Truth and ethics come under scrutiny when two PhD students attempt to finalize and publish their groundbreaking study on the effect of the world’s most popular pesticide on honeybees.
So there’s this play happening down at the A.R.T./New York Mezzanine Theatre called Queen, and no, it’s not about British royalty or drag queens, it’s actually about bees, and here’s the buzz:
Madhuri Shekar’s thought-provoking play centers around two PhD students, Sanam (Avanthika Srinivasan) and Ariel (Stephanie Janssen), who are finalizing a long-awaited, six-year study on the effect of corporate giant Monsanto’s pesticides (neonicotinoids, aka “neonics”) on honeybees. They, along with their professor Dr. Philip Hayes (Ben Livingston), hope to finally prove that the chemicals are responsible for CCD, or Colony Collapse Disorder, a phenomenon where dying worker bees abandon their colonies, ultimately resulting in colony death.
The first sign of trouble appears when Sanam, the statistician, observes a variance in the results of her formulas when applied to the latest sample of data. Sanam enlists the help of Arvind (Keshav Moodliar), a man she’s just met on a blind date arranged by both their families. Arvind is a smooth-talking money guy who happens to be really good at figures too. When Sanam finally concludes that her numbers aren’t wrong, and that the study’s findings are no longer significant, she, Ariel and Dr. Hayes clash over whether to adjust the results and publish the study anyway.
The actors in this play are terrific.
Livingston’s portrayal of Dr. Hayes is keenly effective; he subtly vacillates between being the warm, supportive professor to a more selfish, vindictive cynic in a quiet, chilling manner.
Moodliar plays the role of Arvind with a cool confidence that comes off at first as slick and smarmy, but he imbues the role with delicate waves of charm, care and thoughtfulness, ultimately winning Sanam and the audience over despite his off-putting hubris.
Janssen and Srinivasan are completely winning as the two researchers Ariel and Sanam, respectively. Both passionately portray their roles with their own unique brands of fierce determination, while also adding touches of endearing vulnerability.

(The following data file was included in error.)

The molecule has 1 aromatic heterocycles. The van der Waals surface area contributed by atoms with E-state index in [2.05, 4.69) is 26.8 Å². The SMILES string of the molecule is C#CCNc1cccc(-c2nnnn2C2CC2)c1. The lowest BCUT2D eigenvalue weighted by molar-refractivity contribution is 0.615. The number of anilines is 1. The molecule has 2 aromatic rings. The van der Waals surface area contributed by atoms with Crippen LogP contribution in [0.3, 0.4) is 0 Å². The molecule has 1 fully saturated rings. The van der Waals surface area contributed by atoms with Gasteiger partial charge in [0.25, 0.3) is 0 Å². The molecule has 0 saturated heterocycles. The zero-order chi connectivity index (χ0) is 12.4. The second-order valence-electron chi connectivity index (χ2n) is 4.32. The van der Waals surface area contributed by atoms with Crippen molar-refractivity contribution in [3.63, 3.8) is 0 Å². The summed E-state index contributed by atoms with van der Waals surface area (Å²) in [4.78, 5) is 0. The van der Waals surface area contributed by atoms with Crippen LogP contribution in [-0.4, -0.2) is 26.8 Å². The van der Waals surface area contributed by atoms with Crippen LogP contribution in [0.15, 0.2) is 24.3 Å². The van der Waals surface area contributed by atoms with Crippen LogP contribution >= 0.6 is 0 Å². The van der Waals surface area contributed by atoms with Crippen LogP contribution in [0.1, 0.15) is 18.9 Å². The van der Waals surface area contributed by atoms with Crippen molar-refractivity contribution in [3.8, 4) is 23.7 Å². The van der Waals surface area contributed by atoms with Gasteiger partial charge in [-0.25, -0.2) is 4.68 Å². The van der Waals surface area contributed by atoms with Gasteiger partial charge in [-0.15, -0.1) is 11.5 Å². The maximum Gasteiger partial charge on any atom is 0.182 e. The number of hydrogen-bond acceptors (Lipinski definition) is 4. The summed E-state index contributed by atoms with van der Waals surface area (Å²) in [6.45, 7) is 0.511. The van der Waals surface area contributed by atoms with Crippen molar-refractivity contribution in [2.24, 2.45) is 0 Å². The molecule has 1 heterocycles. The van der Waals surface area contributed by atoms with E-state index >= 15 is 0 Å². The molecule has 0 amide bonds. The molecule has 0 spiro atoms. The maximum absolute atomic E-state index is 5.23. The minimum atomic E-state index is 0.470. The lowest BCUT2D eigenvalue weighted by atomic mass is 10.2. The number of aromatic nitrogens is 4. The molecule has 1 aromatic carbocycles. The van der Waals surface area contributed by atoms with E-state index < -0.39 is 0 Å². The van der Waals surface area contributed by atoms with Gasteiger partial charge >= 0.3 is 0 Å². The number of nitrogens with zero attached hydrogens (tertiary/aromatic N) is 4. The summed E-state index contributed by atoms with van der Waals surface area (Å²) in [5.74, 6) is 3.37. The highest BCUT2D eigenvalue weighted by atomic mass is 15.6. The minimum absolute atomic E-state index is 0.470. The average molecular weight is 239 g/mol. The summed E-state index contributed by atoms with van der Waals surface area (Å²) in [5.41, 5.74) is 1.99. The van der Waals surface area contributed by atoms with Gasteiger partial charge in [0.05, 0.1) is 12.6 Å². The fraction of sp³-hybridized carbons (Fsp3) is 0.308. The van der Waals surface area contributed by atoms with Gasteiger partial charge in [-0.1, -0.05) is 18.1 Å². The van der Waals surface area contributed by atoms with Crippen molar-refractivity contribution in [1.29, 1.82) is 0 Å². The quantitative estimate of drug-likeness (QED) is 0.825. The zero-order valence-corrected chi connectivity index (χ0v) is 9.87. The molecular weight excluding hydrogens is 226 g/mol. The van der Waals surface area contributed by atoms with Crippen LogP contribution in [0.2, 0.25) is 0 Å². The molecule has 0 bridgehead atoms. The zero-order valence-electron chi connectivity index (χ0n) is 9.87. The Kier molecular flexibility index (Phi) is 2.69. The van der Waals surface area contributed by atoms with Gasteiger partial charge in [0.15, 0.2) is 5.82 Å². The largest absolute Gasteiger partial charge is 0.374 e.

Shekar’s script is extremely smart, funny at just the right moments, and morally gripping. Her characterizations of Ariel and Sanam are fully formed, uniquely individual and carefully complementary: Ariel is a crunchy-granola, bee-loving, single mom who’s desperate to prove Monsanto’s guilt, and Sanam is intense, strong-minded and honest to a fault.
Through the character of Arvind, Shekar introduces the notion to Sanam that she and Ariel are looking at their study through the impartial lens of confirmation bias. The character of Dr. Hayes adds just the right amount of antagonism, almost sinister.
Although there’s lots of statistics jargon in the script, it never impedes the progress of the story, thanks to the actors and director Aneesha Kudtarkar, who skillfully shapes the piece, finely intertwining the performances to maximum impact.
The scenic design by Junghyun Georgia Lee is simple but clever: a set of tables which form a hexagon (think honeycomb) which are moved around to suit the staging. Yuki Nakase Link’s lighting design provides support for this scenic design, with hexagon-shaped lights. The costume design by Phuong Nguyen is well thought out and subtly supports Shekar’s fine characterizations.
Queen is intriguing and compelling. It shines a light on the nature of human ethics, as well as on confirmation bias (yeah, it’s a thing, https://en.wikipedia.org/wiki/Confirmation_bias), which is especially relevant in today’s political climate. Definitely worth a look-see.
Queen (through July 1, 2022)
The National Asian American Theatre Co., Inc. (NAATCO)
Presented as part of the NAATCO National Partnership with Long Wharf Theatre, in New Haven, CT
A.R.T./New York Mezzanine Theatre
502 West 53rd Street, in Manhattan
For tickets visit https://naatco.org/
Running time: one hour and 45 minutes, without an intermission
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